What this Means...
Transitional space is a term we designers use to explain the space “in-between” the exterior to the interior. It’s the definition of space from the outdoors to the indoors. It’s the link between the two spaces.
The exterior front entrance to a house sets the mood for the rest of the house.
When we think of the front entry to a home, it more than just a front door. It’s so much more than that.
How does that transitional space meet outdoor to indoor? What mood does it create?
Your front entrance door is your transitional space to the interior. It’s the details here, that when done right, creates a spectacular “ambience”. It’s important to get this transitional space right.
Transitions Have Many Levels
The key to a good entry is about developing a process of entering a home.
A well-planned entrance is not just about opening a door and walking in. It’s about transitioning on many levels from the street to the interior of the home.
A Great Entrance Says, "Welcome"
A great entry starts at the street. It starts with curb-appeal.
Great entrances scream, “Come in, you are welcomed here! We expect you. We’re set up to receive you.”
Stand on your street and face your house. Ask yourself, “How can you make that space more welcoming?
So often I find that people do not spend the effort on creating that right ambience for their front entry.
Guest coming to your front door should have an experience. Well, I’m not talking about the Taj Mahal experience, but your front entrance should create an experience – a welcome feeling.
Older homes which typically didn’t have provisions for a foyer or entry vestibule. Sometimes, these spaces created an awkward entrance. These awkward spaces make it difficult for furniture placement, coats to be hung and guest to be received.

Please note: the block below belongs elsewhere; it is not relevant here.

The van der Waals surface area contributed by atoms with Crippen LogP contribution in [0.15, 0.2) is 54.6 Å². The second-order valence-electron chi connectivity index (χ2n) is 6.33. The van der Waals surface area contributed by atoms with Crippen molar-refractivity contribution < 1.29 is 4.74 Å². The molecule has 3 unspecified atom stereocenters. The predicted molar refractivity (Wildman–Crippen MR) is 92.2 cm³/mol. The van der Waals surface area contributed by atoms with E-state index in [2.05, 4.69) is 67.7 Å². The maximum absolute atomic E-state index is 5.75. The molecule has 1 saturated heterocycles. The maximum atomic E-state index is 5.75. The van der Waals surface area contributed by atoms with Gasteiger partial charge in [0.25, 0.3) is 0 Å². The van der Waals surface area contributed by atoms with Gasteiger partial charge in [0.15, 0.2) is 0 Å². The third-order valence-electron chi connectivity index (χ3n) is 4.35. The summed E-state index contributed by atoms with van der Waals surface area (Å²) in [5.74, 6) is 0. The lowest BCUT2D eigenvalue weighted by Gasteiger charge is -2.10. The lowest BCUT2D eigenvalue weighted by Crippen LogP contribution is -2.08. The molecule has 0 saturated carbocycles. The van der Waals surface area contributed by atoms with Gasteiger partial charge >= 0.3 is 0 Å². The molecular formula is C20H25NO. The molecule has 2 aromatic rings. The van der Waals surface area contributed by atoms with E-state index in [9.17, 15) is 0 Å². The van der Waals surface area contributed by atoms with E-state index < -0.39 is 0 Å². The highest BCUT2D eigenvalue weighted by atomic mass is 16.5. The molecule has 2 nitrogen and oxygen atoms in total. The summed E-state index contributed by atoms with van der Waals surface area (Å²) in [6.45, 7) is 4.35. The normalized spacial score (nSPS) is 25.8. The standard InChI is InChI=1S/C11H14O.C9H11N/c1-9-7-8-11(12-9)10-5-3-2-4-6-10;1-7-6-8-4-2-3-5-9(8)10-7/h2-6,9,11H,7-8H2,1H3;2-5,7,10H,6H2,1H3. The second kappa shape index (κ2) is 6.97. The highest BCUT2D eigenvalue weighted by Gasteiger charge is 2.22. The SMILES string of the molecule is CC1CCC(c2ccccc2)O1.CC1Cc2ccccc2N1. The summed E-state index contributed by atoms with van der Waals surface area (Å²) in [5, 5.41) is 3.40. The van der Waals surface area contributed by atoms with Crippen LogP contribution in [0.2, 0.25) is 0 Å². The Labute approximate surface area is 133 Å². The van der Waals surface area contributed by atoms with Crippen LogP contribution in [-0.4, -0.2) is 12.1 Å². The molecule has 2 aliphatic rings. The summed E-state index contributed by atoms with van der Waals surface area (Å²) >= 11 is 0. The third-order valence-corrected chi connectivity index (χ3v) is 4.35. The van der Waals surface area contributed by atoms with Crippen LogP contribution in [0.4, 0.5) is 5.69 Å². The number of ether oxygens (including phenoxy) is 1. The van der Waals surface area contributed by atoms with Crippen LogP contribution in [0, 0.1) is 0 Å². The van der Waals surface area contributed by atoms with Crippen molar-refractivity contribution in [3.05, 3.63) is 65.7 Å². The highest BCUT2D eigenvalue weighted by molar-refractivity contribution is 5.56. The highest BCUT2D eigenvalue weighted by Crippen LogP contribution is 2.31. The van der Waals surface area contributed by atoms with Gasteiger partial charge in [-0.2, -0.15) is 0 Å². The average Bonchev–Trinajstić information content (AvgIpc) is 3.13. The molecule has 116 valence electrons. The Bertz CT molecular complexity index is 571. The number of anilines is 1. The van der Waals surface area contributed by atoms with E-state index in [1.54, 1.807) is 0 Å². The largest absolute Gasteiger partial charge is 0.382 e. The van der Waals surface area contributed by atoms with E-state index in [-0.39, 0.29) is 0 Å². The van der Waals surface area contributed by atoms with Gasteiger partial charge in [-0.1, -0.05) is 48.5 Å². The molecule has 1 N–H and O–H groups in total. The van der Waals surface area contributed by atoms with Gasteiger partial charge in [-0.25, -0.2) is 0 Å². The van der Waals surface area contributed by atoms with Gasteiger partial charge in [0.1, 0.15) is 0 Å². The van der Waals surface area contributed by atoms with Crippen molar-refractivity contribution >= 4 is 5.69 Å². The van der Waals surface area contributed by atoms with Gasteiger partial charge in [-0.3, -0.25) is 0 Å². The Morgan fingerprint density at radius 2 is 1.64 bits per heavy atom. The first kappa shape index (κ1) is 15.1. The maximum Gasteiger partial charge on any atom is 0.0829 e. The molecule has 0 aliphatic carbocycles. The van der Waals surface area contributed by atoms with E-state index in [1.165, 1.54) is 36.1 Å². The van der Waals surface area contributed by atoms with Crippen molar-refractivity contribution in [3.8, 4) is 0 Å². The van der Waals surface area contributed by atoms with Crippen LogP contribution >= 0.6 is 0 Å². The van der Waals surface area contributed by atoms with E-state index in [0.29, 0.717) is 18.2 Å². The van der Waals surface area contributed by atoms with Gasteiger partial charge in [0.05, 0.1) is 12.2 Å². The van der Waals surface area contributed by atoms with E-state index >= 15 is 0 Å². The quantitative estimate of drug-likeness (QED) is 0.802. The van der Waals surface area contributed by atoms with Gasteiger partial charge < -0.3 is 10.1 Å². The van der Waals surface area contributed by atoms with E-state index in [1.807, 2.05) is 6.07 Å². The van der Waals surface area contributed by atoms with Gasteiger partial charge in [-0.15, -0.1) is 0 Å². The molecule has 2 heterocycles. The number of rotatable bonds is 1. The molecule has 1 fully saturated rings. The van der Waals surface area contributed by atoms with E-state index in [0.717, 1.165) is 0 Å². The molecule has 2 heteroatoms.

It's About Building Those Connections
To give a clearer picture of what I’m talking about, imagine walking to a front door that has no clear pathway to the front.
The exterior steps to the front door do not have a landing. The front door does not support a porch, or canopy. This door has no glazing (windows or glass). Glazing on doors gives you the feeling of connection to the indoors from the outdoors.
When the door opens, imagine that you are walking straight into the living room as there is no front vestibule to receive you.
Entering this type of space makes the space feel awkward. With no front vestibule to receive you, you automatically are thrown into the family living space.
Without proper transitioning from the outdoors to the interior of the home, guest can feel awkward by going from one space to the other without a proper transition through those spaces.